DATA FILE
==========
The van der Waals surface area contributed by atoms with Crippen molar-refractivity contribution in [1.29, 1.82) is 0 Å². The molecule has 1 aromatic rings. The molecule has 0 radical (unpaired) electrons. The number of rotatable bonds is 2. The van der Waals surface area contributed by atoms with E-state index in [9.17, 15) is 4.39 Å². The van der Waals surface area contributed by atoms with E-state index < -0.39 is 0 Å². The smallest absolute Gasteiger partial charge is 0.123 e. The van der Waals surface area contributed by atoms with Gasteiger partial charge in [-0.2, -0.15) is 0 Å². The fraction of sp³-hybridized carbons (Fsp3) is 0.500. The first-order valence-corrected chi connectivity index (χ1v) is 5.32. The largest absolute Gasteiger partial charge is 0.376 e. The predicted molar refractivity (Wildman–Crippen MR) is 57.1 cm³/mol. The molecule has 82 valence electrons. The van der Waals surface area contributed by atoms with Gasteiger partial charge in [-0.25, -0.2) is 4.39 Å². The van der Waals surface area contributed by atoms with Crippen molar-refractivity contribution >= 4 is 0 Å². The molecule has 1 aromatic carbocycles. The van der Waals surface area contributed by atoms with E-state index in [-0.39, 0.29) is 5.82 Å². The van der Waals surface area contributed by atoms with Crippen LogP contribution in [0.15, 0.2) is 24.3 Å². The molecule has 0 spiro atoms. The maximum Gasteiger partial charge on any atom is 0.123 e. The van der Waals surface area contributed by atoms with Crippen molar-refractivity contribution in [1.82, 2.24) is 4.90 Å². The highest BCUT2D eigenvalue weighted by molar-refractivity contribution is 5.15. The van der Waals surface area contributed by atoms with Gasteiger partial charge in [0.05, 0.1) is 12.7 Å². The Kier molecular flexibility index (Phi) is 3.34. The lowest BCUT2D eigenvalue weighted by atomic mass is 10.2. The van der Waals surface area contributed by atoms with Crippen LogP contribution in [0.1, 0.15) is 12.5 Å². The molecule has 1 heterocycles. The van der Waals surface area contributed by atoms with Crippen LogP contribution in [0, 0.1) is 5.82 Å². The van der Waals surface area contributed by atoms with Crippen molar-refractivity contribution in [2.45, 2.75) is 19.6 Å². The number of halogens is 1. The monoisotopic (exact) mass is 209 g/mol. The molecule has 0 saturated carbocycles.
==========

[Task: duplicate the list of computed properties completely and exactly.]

The van der Waals surface area contributed by atoms with Crippen molar-refractivity contribution in [1.29, 1.82) is 0 Å². The molecule has 1 aromatic rings. The molecule has 0 radical (unpaired) electrons. The number of rotatable bonds is 2. The van der Waals surface area contributed by atoms with E-state index in [9.17, 15) is 4.39 Å². The van der Waals surface area contributed by atoms with E-state index < -0.39 is 0 Å². The smallest absolute Gasteiger partial charge is 0.123 e. The van der Waals surface area contributed by atoms with Gasteiger partial charge in [-0.2, -0.15) is 0 Å². The fraction of sp³-hybridized carbons (Fsp3) is 0.500. The first-order valence-corrected chi connectivity index (χ1v) is 5.32. The largest absolute Gasteiger partial charge is 0.376 e. The predicted molar refractivity (Wildman–Crippen MR) is 57.1 cm³/mol. The molecule has 82 valence electrons. The van der Waals surface area contributed by atoms with Gasteiger partial charge in [-0.25, -0.2) is 4.39 Å². The van der Waals surface area contributed by atoms with Crippen molar-refractivity contribution >= 4 is 0 Å². The molecule has 1 aromatic carbocycles. The van der Waals surface area contributed by atoms with E-state index in [-0.39, 0.29) is 5.82 Å². The van der Waals surface area contributed by atoms with Crippen LogP contribution in [0.15, 0.2) is 24.3 Å². The molecule has 0 spiro atoms. The maximum Gasteiger partial charge on any atom is 0.123 e. The van der Waals surface area contributed by atoms with Crippen molar-refractivity contribution in [1.82, 2.24) is 4.90 Å². The highest BCUT2D eigenvalue weighted by molar-refractivity contribution is 5.15. The van der Waals surface area contributed by atoms with Gasteiger partial charge in [0.05, 0.1) is 12.7 Å². The Kier molecular flexibility index (Phi) is 3.34. The lowest BCUT2D eigenvalue weighted by atomic mass is 10.2. The van der Waals surface area contributed by atoms with Crippen LogP contribution in [0.1, 0.15) is 12.5 Å². The molecule has 1 heterocycles. The van der Waals surface area contributed by atoms with Crippen LogP contribution in [0, 0.1) is 5.82 Å². The van der Waals surface area contributed by atoms with Crippen molar-refractivity contribution in [2.45, 2.75) is 19.6 Å². The number of halogens is 1. The monoisotopic (exact) mass is 209 g/mol. The molecule has 0 saturated carbocycles.